Prep newsmaker: Cloquet's Sobczak excels on any stage
Cloquet senior Robbie Sobczak has been quite the tennis player for the Lumberjacks this season. He's also quite the Romeo.Literally. He was cast as Romeo for the Cloquet High School spring play this year."It's been really enriching for me," said ...
Cloquet senior Robbie Sobczak has been quite the tennis player for the Lumberjacks this season.
He’s also quite the Romeo.
Literally. He was cast as Romeo for the Cloquet High School spring play this year.
“It’s been really enriching for me,” said Sobczak, who along with a tennis teammate played Tweedledee and Tweedledum in the school’s fall musical. “From the musical, I’ve learned I’m more of a softer person than I thought I was. I’ve been really able to get everything out on the stage. I had to find a new me playing Romeo, but I’ve really enjoyed it.”
From the stage to the tennis court, Sobczak has been an artist this season at No. 1 singles for Cloquet. After finishing fourth in doubles in Section 7A a year ago, the Lumberjacks’ Romeo has risen to the top of the section’s singles ranks.
He already has two wins this season over past state qualifiers, beating Hibbing junior and two-time state doubles qualifier Scott Perunovich 6-2, 6-1 in Cloquet on May 2. Sobczak beat 2015 Section 7A runner-up Pete Summers of Duluth Marshall in straight sets 6-2, 6-2 on a windy Monday at Marshall.
“I’d like to give props to them because they are very good players,” Sobczak said of Perunovich and Summers. “It’s still a shock to me when people talk about it. I don’t have a reason to say this is why I beat them. It was in my favor that day.”
If you haven’t picked up on it, Sobczak is much more modest than William Shakespeare’s Romeo Montague. He’s also not as selfish.
Sobczak is playing well enough as of late to make a run at a spot in the individual state tournament, with his only two losses in Northland tennis action having come against Class AA competition - Grand Rapids-Greenway and Duluth East.
He is much more focused on avenging last year’s 4-3 loss in the Section 7A team finals to Hibbing, where Perunovich beat him at No. 1 singles 7-5 (7-5), 6-0. Sobczak wants to be part of the first Cloquet boys tennis team to make the state tournament because it’s his teammates that are his main driving force, he said.
“I’ve been doing well individually, but it’s all because of my team, please make that clear,” Sobczak said. “We work harder than most teams, I believe that. I think it’s mostly because our team has the goal that we want to go to the state tournament. I’ve been backed by every single person on my team. I’ve told this to many friends and family: my tennis team is my favorite team to be with because they are my absolute best friends. We’re a family and can share anything together.”
Cloquet tennis coach Derek Johnson said the loss to Hibbing really bothered Sobczak, but the result wasn’t a woe-is-me attitude. Johnson said he saw Sobczak - who admits soccer is his favorite sport and that he loves the game more than life itself - put in a ton of work throughout the summer and winter at the indoor tennis facilities in Duluth and Virginia.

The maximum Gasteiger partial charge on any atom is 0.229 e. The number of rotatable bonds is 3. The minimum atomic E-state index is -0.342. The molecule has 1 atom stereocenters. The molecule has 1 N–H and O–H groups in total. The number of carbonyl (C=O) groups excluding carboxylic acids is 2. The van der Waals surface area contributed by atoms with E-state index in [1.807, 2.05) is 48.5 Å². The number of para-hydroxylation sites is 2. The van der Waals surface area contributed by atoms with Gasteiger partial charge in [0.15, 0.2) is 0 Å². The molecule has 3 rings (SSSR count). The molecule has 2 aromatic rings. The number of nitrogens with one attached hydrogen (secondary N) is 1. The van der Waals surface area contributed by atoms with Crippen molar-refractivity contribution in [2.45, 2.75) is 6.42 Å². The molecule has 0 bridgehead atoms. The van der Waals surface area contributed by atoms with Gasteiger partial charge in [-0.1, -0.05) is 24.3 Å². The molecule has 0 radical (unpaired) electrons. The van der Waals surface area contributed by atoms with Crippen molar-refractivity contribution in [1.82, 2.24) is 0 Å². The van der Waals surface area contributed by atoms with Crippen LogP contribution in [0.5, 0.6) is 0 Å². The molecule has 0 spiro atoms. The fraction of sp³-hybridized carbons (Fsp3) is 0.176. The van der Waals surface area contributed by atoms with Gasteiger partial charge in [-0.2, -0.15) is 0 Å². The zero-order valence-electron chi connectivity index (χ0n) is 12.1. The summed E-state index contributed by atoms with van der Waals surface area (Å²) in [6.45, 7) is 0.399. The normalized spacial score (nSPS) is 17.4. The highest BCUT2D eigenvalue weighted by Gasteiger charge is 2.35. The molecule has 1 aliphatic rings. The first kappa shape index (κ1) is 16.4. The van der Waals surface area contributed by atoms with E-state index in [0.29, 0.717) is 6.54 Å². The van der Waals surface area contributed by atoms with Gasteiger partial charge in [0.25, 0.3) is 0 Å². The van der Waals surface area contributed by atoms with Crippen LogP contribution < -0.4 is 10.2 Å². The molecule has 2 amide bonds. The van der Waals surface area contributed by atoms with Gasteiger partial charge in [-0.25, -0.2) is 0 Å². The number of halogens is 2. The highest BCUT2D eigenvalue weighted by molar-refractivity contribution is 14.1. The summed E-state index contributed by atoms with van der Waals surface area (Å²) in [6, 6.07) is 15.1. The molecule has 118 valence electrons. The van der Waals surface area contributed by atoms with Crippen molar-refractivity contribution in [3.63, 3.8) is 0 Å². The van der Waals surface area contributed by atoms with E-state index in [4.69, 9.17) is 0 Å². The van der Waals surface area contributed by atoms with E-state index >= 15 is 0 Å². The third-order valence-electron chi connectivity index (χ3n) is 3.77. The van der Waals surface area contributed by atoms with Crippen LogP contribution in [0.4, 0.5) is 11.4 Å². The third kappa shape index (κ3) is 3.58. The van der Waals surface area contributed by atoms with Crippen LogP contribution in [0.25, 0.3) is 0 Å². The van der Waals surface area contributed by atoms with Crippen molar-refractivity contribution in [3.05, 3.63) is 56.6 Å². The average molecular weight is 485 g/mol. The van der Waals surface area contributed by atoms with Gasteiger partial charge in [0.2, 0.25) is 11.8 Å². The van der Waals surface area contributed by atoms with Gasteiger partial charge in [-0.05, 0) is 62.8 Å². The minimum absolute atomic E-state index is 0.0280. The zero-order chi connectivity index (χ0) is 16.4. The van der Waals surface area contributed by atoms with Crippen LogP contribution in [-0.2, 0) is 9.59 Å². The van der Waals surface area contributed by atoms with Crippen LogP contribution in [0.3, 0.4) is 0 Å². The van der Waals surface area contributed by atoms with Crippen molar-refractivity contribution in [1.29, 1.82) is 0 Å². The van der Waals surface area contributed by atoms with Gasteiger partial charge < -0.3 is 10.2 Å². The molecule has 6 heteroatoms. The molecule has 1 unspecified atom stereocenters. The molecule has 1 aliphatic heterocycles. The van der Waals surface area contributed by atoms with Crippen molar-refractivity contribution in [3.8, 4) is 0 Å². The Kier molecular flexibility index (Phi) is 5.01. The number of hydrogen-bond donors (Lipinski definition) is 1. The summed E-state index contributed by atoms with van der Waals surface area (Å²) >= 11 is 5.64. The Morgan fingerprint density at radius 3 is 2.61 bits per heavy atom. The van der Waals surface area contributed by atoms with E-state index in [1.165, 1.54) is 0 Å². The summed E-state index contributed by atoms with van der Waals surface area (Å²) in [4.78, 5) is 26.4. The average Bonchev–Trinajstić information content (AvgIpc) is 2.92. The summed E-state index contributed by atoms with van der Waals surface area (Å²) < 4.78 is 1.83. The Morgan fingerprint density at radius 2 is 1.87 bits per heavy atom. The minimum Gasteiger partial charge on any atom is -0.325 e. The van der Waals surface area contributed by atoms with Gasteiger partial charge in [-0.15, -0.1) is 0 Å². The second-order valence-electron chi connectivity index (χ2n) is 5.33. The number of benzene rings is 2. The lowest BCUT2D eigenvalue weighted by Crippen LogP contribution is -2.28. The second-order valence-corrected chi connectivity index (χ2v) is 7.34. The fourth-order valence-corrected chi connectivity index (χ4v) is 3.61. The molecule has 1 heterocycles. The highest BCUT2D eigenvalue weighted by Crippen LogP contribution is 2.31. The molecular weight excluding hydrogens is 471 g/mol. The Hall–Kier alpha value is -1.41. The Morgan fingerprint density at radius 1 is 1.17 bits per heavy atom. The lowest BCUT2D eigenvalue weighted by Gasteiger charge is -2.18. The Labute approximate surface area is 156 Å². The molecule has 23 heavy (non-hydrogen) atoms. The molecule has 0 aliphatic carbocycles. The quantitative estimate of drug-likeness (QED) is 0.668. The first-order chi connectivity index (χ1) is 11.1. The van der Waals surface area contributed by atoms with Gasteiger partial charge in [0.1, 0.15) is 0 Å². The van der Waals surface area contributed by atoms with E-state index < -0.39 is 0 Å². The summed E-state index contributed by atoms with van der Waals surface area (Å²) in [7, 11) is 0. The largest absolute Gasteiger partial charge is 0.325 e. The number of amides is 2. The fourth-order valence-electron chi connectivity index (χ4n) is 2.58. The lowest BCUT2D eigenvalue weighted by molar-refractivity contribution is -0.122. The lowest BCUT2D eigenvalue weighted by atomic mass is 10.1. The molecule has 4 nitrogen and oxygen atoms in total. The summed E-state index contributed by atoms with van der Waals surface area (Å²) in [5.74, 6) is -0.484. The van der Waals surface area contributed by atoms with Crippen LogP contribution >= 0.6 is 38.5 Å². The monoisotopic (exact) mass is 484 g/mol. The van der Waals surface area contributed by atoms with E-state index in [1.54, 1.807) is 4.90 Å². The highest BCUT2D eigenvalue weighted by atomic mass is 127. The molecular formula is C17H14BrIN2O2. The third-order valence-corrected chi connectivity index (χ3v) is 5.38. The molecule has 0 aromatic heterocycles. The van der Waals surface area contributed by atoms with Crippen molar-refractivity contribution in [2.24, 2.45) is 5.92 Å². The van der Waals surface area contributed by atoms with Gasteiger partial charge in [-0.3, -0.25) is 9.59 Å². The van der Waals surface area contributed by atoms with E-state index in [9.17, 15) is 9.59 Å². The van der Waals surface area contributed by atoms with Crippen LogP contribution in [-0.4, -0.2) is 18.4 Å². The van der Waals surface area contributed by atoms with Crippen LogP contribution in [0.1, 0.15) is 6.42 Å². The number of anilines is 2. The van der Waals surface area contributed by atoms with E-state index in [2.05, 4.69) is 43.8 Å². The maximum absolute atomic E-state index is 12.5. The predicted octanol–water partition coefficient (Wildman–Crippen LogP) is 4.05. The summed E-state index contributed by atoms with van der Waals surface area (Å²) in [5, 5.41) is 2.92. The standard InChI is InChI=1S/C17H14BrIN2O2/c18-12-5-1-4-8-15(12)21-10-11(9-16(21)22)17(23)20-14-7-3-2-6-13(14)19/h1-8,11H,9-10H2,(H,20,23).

This season, Johnson has seen Sobczak stick around after practices and matches to get in a few more swings and extra conditioning. Sobczak’s work ethic is spectacular, Johnson said.
“He’s not about himself, he’s about the team,” Johnson said. “He’s a super competitive guy. He wants to win. Anything he does he wants to win.
“His all-around game is solid. He has good hands at the net. He doesn’t have the most powerful serve, but he places his serve. He doesn’t get too many free points off his serve. A lot of top guys do get a big ace here or big ace there. Rob has to work a little harder, dig a little deeper for his points.”
Sobczak says his biggest improvement is tactically, such as keeping the ball in play more than his opponents. He said that comes from playing more on his own and practice.
Like soccer, Sobczak became involved in tennis at a young age thanks to his mother, Nancy. They’d hit the ball around together when he was young, but it wasn’t until seventh grade that he began playing competitively after being recruited by coaches in the lunchroom.
While soccer pushed Sobczak physically, tennis has tested him mentally, he said. It’s brought out a different side of him athletically, just as the stage has brought out another side personally.
“There is a mental ability to play tennis that you have to be so strong,” Sobczak said. “I’ve played so many sports, and I can honestly say tennis is probably the toughest. It’s not very physically demanding, but mentally it is a very challenging game. The mental and physical aspect of a good tennis match makes it so much fun to play.”
Face-to-face with Robbie Sobczak
If I could meet one person - dead or alive - who would it be? Jackie Robinson
If school were closed today, I would: Play golf and tennis
My ideal vacation: Cambodia or Thailand
Last website I visited: Minnesota State Tennis Coaches Association
If I had a million dollars, I’d buy: An indoor tennis facility in Cloquet
Favorite musician: Bruno Mars
Car I drive: Dodge Caravan
Favorite home-cooked meal: Mom’s spaghetti
At the top of my bucket list: Qualify for state tennis tournament